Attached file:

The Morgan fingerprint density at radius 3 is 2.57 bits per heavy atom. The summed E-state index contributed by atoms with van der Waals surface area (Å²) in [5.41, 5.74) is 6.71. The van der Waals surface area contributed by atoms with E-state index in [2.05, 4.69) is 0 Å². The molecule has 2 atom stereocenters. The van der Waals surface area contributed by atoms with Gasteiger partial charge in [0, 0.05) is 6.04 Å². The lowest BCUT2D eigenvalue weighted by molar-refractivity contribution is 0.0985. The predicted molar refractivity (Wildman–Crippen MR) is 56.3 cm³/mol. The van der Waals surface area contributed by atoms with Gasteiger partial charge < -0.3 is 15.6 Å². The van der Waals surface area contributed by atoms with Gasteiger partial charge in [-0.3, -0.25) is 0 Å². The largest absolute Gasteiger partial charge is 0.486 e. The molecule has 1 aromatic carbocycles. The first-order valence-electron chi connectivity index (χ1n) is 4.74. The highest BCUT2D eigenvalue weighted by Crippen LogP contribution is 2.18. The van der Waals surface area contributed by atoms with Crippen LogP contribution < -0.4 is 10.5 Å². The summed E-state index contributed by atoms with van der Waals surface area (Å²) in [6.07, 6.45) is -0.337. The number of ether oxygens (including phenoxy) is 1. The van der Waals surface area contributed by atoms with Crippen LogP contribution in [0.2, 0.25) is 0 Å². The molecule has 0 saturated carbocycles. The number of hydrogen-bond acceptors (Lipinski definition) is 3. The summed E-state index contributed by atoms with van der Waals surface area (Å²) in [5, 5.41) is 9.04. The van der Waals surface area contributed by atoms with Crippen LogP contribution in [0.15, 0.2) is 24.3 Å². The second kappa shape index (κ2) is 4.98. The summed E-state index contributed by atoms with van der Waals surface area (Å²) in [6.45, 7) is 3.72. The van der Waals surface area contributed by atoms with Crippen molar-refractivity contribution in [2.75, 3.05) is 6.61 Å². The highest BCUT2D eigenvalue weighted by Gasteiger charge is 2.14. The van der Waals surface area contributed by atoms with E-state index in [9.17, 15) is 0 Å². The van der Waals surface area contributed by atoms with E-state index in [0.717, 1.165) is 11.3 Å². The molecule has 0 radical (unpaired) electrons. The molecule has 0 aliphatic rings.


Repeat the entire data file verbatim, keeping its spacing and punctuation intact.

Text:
The Morgan fingerprint density at radius 3 is 2.57 bits per heavy atom. The summed E-state index contributed by atoms with van der Waals surface area (Å²) in [5.41, 5.74) is 6.71. The van der Waals surface area contributed by atoms with E-state index in [2.05, 4.69) is 0 Å². The molecule has 2 atom stereocenters. The van der Waals surface area contributed by atoms with Gasteiger partial charge in [0, 0.05) is 6.04 Å². The lowest BCUT2D eigenvalue weighted by molar-refractivity contribution is 0.0985. The predicted molar refractivity (Wildman–Crippen MR) is 56.3 cm³/mol. The van der Waals surface area contributed by atoms with Gasteiger partial charge < -0.3 is 15.6 Å². The van der Waals surface area contributed by atoms with Gasteiger partial charge in [-0.3, -0.25) is 0 Å². The largest absolute Gasteiger partial charge is 0.486 e. The molecule has 1 aromatic carbocycles. The first-order valence-electron chi connectivity index (χ1n) is 4.74. The highest BCUT2D eigenvalue weighted by Crippen LogP contribution is 2.18. The van der Waals surface area contributed by atoms with Crippen LogP contribution < -0.4 is 10.5 Å². The summed E-state index contributed by atoms with van der Waals surface area (Å²) in [6.07, 6.45) is -0.337. The number of ether oxygens (including phenoxy) is 1. The van der Waals surface area contributed by atoms with Crippen LogP contribution in [0.2, 0.25) is 0 Å². The molecule has 0 saturated carbocycles. The number of hydrogen-bond acceptors (Lipinski definition) is 3. The summed E-state index contributed by atoms with van der Waals surface area (Å²) in [5, 5.41) is 9.04. The van der Waals surface area contributed by atoms with Crippen LogP contribution in [0.15, 0.2) is 24.3 Å². The second kappa shape index (κ2) is 4.98. The summed E-state index contributed by atoms with van der Waals surface area (Å²) in [6.45, 7) is 3.72. The van der Waals surface area contributed by atoms with Crippen molar-refractivity contribution in [2.75, 3.05) is 6.61 Å². The highest BCUT2D eigenvalue weighted by Gasteiger charge is 2.14. The van der Waals surface area contributed by atoms with E-state index in [9.17, 15) is 0 Å². The van der Waals surface area contributed by atoms with E-state index in [0.717, 1.165) is 11.3 Å². The molecule has 0 radical (unpaired) electrons. The molecule has 0 aliphatic rings.